Behind the Candelabra Review

behind the candelabra  Steven Soderbergh has been threatening retirement for years now, it seems.  His last film was supposed to have been Contagion at one point, then he said he would only follow it with The Man From U.N.C.L.E.  When that fell apart, Haywire, Magic Mike, and Side Effects later, we still weren’t sure if he was going to retire.  Oddly, it turns out his long-in-the-works biopic on Liberace (Michael Douglas) is the last film, for now.  In interviews, Soderbergh admits he may return one day, but for now, he wants to focus on his painting, and after his spate of wide successes at the box office (as well as the Academy Awards) he can easily do that and be satisfied with his career as a filmmaker.  Still, it’s a strange film to go out with, but considering Soderbergh’s filmography, it’s not all that surprising.  He has made a career of hopping from genre to genre, and Side Effects was further proof of his ability to command the material no matter the subject of the story.

With Behind the Candelabra he manages to delve into the larger than life exploits of Liberace, and his eventual meeting of Scott (Matt Damon), his much younger lover who spent 6 years with the pianist, and recounted his experiences in a novel.  With this film, Soderbergh proves once again that he is a master filmmaker, even if I don’t love a lot of his films.  With that said, he manages to avoid the pratfalls of biopic conventions, and doesn’t make the mistake of focusing the entire film on the fact that Liberace was gay during a time that was wholly intolerant of his lifestyle, it instead focuses on his relationships as just relationships, not exhibits to be studied because they were different for the time.

Liberace was definitely one of a kind regardless of his sexual orientation, and that’s one of the main themes of the film, how his fierce independence as an artist kept him in the spotlight for many years, bringing him an almost unmatched level of fame for the type of performer he was.  However, it also focuses on how lonely a person he really was, and how Scott changed that when the two met. Michael Douglas makes a brilliant physical transformation into the man, seamlessly wearing his gaudy styles like he’s done it all along, and despite his own health problems in the past few years, Douglas is young at heart and brings the proper amount of energy to display Liberace’s flamboyance.

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Matt Damon also continues his success in stepping outside of his usual nice guy roles once again for Soderbergh, who last directed him in The Informant! a funny little film about a guy who is a bit of a jerk and not that smart, to boot.  Here, his character is a bit more sympathetic, at least at first, until his inevitable downfall at the hands of his ritzy new lifestyle as a pampered Cabana boy.  Damon also makes a great physical transformation throughout the film, in the beginning he does really look 2o years younger than he is, and by the end, after the plastic surgeries he plays Scott with a cold detachment that his make up further sells as he no longer even resembles the guy we meet early in the film.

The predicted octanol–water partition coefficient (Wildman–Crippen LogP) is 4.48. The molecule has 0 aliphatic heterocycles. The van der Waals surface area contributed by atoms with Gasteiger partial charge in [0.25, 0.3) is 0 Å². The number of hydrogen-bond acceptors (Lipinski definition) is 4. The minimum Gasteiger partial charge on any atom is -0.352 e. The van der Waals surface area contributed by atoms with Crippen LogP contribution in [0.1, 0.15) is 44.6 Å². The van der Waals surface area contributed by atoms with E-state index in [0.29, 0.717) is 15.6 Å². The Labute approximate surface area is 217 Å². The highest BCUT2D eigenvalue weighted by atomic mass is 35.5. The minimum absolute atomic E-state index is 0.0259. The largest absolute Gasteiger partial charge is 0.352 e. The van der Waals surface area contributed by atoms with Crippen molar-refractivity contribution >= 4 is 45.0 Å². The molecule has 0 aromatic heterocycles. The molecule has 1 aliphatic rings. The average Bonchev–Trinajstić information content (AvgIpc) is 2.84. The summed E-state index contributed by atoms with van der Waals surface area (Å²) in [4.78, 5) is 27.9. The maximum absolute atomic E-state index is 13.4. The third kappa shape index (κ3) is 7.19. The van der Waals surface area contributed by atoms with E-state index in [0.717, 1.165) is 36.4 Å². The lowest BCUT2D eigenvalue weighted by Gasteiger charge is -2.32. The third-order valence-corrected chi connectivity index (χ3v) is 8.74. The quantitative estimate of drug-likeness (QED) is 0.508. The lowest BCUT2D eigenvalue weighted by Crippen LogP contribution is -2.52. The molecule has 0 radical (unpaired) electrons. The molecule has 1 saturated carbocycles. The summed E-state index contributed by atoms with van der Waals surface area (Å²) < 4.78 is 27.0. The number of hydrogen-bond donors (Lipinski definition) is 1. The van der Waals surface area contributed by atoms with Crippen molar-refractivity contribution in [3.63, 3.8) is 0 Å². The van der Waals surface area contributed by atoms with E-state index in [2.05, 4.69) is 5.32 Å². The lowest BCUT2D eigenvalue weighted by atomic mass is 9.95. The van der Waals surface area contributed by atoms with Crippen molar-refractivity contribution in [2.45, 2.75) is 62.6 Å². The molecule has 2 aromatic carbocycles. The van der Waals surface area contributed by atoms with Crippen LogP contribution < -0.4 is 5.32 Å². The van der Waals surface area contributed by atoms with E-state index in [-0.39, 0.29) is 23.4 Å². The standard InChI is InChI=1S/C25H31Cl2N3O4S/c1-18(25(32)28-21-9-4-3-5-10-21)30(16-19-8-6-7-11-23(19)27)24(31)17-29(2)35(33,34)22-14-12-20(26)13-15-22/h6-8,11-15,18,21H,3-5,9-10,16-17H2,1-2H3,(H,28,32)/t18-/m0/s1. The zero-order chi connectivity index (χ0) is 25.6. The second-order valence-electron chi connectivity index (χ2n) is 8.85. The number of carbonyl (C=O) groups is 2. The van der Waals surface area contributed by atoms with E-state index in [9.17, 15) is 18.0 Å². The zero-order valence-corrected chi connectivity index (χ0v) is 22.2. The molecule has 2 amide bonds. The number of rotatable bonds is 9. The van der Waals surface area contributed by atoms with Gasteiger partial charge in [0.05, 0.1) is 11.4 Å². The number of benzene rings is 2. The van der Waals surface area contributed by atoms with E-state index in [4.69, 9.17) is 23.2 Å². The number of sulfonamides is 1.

The only limitation to the film would be it focuses on a small period of time in the life of a man who had a long, public career.  I understand why Soderbergh kept it small, and why the screenplay really only focused on Liberace through the lens of Scott, because this is the story of Scott’s experience, rather than a traditional childhood-to-adulthood-to death biopic.  Soderbergh keeps it all moving well enough to keep it from any major lulls, and the cameo and smaller roles are entertainingly played, especially Rob Lowe‘s insane transformation into plastic surgeon Dr. Startz.  Odd and unsettling, it works because it is played straight, but the strangeness of it all is what lets you know Soderbergh is winking from behind the camera.  There are plenty of other major cameos in small bit parts, like Dan Akroyd, Nicky Katt, David Koechner, Paul Reiser, and Scott Bakula, who it seems doesn’t get enough work, but when he does, he is always effective.  That’s the right word for the acting here, it might not be astounding or outlandish (outside of Lowe), but it’s effective, and it fits the story being told.  Ultimately, Liberace’s story is a sad one, as is the way his relationship with Scott ended, but Soderbergh manages to keep the film from being a total downer, more a celebration of life than a funeral.

I can’t say I’m glad this is his last film, because I think there is plenty of material in Hollywood Soderbergh would do well to handle, but if the man says he’s done after this film, I understand it.  Why stick around long past your expiration date when you can retire healthy, happy, and wealthy, pursuing anything you want from life?  I can’t blame the guy, although I will be really surprised in 10 years if this is still the last film Soderbergh directs.


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